One of my favourite phrases in geophysics is the seismic experiment. I think we call it that to remind everyone, especially ourselves, that this is science: it's an experiment, it will yield results, and we must interpret those results. We are not observing anything, or remote sensing, or otherwise peering into the earth. When seismic processors talk about imaging, they mean image construction, not image capture.
The classic cartoon of the seismic experiment shows flat geology. Rays go down, rays refract and reflect, rays come back up. Simple. If you know the acoustic properties of the medium—the speed of sound—and you know the locations of the source and receiver, then you know where a given reflection came from. Easy!
But... some geologists think that the rocks beneath the earth's surface are not flat. Some geologists think there are tilted beds and faults and big folds all over the place. And, more devastating still, we just don't know what the geometries are. All of this means trouble for the geophysicist, because now the reflection could have come from an infinite number of places. This makes choosing a finite number of well locations more of a challenge.
What to do? This is a hard problem. Our solution is arm-wavingly called imaging. We wish to reconstruct an image of the subsurface, using only our data and our sharp intellects. And computers. Lots of those.
Imaging with geometry
Agile's good friend Brian Russell wrote one of my favourite papers (Russell, 1998) — an imaging tutorial. Please read it (grab some graph paper first). He walks us through a simple problem: imaging a single dipping reflector.
Remember that in the seismic experiment, all we know is the location of the shots and receivers, and the travel time of a sound wave from one to the other. We do not know the reflection points in the earth. If we assume dipping geology, we can use the NMO equation to compute the locus of all possible reflection points, because we know the travel time from shot to receiver. Solutions to the NMO equation — given source–receiver distance, travel time, and the speed of sound — thus give the ellipse of possible reflection points, shown here in blue:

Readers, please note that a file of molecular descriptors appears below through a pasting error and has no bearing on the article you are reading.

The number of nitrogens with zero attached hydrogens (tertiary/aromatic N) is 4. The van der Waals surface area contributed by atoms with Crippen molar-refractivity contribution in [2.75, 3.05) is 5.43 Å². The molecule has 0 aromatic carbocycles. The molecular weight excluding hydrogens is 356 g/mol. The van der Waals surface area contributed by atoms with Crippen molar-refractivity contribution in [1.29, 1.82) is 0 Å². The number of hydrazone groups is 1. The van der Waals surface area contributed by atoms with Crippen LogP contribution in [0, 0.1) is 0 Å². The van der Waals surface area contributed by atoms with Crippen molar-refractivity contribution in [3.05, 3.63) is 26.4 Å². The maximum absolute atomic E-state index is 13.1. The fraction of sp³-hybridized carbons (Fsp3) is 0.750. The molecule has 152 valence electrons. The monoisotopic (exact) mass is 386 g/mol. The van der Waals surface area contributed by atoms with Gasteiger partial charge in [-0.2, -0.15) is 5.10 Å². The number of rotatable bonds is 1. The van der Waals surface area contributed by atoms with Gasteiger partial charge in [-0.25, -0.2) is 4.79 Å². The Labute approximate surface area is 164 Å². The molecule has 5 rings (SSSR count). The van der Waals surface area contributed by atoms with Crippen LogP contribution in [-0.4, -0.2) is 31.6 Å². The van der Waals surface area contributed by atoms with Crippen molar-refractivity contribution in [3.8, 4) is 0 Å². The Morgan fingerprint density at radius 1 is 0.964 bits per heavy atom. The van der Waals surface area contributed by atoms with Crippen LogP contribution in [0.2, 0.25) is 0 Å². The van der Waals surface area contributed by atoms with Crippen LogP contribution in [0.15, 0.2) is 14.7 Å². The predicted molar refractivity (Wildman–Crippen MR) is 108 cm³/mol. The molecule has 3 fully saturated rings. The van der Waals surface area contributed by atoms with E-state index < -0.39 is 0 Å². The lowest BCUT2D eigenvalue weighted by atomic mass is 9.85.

Clearly, knowing all possible reflection points is interesting, but not very useful. We want to know which reflection point our recorded echo came from. It turns out we can do something quite easy, if we have plenty of data. Fortunately, we geophysicists always bring lots and lots of receivers along to the seismic experiment. Thousands usually. So we got data.
Now for the magic. Remember Huygens' principle? It says we can imagine a wavefront as a series of little secondary waves, the sum of which shows us what happens to the wavefront. We can apply this idea to the problem of the tilted bed. We have lots of little wavefronts — one for each receiver. Instead of trying to figure out the location of each reflection point, we just compute all possible reflection points, for all receivers, then add them all up. The wavefronts add constructively at the reflector, and we get the solution to the imaging problem. It's kind of a miracle.
Try it yourself. Brian Russell's little exercise is (geeky) fun. It will take you about an hour. If you're not a geophysicist, and even if you are, I guarantee you will learn something about how the miracle of the seismic experiment.
Russell, B (1998). A simple seismic imaging exercise. The Leading Edge 17 (7), 885–889. DOI: 10.1190/1.1438059